Also Michael Fassbender's David was a joy, I loved the ambiguity of his motives, he seemed to me a more Machiavellian variation on Ash. And I thrilled to the Alien franchise touchstones dotted throughout (basketball, David(8), the android's D-starting name following (A)sh, (B)ishop and (C)all. That felt proper.
There is much to fathom still, and I hope the sequel will be a bit more forthcoming.
What visuals did you remember the most from Prometheus?
I loved the 3D Engineer hologram of the universe, and the Engineer "memory message"; I loved the head chamber – really Gigerish; the opening shots of the unarmored Engineer was extraordinary.
From your perspective, how does the film’s ending/parallel story expand future writing possibilities relating to the Alien universe. How does this new film provide intrigue and interest for fans familiar to the Alien franchise as well as new, unfamiliar fans?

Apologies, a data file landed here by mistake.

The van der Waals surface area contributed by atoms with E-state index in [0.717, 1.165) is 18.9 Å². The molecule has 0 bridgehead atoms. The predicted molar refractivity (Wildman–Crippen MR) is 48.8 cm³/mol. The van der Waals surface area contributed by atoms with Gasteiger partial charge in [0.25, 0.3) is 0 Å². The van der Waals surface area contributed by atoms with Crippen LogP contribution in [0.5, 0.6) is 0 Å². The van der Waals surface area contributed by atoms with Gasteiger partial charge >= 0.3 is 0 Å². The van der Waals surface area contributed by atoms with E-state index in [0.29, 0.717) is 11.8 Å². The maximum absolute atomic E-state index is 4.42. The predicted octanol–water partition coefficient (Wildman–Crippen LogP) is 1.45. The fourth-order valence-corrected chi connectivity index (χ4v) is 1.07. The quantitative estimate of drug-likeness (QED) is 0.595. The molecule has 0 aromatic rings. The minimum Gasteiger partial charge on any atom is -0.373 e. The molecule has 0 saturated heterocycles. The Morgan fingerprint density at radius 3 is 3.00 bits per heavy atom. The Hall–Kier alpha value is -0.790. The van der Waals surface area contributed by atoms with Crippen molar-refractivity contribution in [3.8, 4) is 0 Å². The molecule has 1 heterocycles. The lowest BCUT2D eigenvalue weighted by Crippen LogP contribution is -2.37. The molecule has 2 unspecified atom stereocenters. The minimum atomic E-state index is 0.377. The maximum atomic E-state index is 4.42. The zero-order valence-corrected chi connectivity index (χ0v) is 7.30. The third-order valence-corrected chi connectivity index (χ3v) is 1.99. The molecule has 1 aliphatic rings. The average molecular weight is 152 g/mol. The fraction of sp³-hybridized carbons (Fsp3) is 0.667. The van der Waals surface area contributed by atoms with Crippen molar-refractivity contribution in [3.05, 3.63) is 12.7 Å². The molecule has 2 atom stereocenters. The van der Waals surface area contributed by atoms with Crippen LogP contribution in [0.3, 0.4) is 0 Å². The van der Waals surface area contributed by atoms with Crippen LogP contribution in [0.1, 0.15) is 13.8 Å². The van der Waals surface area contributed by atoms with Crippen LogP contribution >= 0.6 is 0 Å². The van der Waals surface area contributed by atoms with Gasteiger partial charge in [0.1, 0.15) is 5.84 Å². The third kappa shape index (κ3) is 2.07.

Wow, these are tough questions. Obviously, the "bait and switch" ending — that we thought we knew it was headed to LV-426 and it turned out not to be at all — both infuriates in its lack of completeness and excites in its potential for following a more exotic path toward an intersection with Alien. Building up a massive mythos for Engineers is pregnant with possibility — just how many creatures have they concocted? What does their homeworld look like (Giger-esque I would hope)? What do they want with us? Alien fans can drink deep on these possibilities — that Shaw can take on a Ripley like guise, never to make it home. For the non-fan, it's harder. I really can't see it as a fully stand-alone work – quite apart from plot links, the feel and natures of the movie are redolent of Alien, and the structure loosely follows suit: a mixed and irritable crew of space travellers lands on a planet far from home, wake something up, which — in an admittedly more round-about manner — starts to kill them. No offence Mr. Scott, but this is an Alien movie. And up he springs with a big grin at the end.